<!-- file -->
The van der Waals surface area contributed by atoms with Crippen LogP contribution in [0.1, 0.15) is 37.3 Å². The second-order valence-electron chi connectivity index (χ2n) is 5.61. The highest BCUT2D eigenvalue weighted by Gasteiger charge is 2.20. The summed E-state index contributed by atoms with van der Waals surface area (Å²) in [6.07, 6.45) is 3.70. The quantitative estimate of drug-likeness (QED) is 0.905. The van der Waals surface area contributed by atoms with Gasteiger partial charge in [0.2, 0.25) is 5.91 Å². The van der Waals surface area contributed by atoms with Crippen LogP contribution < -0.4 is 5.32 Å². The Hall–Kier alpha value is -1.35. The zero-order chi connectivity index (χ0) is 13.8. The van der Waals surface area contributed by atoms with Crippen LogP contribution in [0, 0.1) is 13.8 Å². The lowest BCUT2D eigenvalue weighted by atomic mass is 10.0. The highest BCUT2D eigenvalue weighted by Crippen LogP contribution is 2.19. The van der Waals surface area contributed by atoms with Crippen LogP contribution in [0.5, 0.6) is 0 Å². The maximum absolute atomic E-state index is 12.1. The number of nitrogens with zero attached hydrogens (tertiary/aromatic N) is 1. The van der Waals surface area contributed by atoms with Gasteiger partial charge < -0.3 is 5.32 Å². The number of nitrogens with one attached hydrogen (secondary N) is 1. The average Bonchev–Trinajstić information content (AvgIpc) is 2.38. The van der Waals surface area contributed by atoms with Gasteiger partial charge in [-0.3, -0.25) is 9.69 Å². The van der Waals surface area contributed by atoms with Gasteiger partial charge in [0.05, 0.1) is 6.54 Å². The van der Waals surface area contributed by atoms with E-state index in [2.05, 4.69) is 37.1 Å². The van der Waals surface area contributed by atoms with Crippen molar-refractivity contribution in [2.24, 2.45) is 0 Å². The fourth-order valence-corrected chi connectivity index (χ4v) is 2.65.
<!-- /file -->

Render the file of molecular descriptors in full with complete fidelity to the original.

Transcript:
The van der Waals surface area contributed by atoms with Crippen LogP contribution in [0.1, 0.15) is 37.3 Å². The second-order valence-electron chi connectivity index (χ2n) is 5.61. The highest BCUT2D eigenvalue weighted by Gasteiger charge is 2.20. The summed E-state index contributed by atoms with van der Waals surface area (Å²) in [6.07, 6.45) is 3.70. The quantitative estimate of drug-likeness (QED) is 0.905. The van der Waals surface area contributed by atoms with Gasteiger partial charge in [0.2, 0.25) is 5.91 Å². The van der Waals surface area contributed by atoms with Crippen LogP contribution < -0.4 is 5.32 Å². The Hall–Kier alpha value is -1.35. The zero-order chi connectivity index (χ0) is 13.8. The van der Waals surface area contributed by atoms with Crippen LogP contribution in [0, 0.1) is 13.8 Å². The lowest BCUT2D eigenvalue weighted by atomic mass is 10.0. The highest BCUT2D eigenvalue weighted by Crippen LogP contribution is 2.19. The van der Waals surface area contributed by atoms with Crippen LogP contribution in [0.5, 0.6) is 0 Å². The maximum absolute atomic E-state index is 12.1. The number of nitrogens with zero attached hydrogens (tertiary/aromatic N) is 1. The van der Waals surface area contributed by atoms with Gasteiger partial charge < -0.3 is 5.32 Å². The number of nitrogens with one attached hydrogen (secondary N) is 1. The average Bonchev–Trinajstić information content (AvgIpc) is 2.38. The van der Waals surface area contributed by atoms with Gasteiger partial charge in [-0.3, -0.25) is 9.69 Å². The van der Waals surface area contributed by atoms with Gasteiger partial charge in [0.05, 0.1) is 6.54 Å². The van der Waals surface area contributed by atoms with E-state index in [2.05, 4.69) is 37.1 Å². The van der Waals surface area contributed by atoms with Crippen molar-refractivity contribution in [2.24, 2.45) is 0 Å². The fourth-order valence-corrected chi connectivity index (χ4v) is 2.65.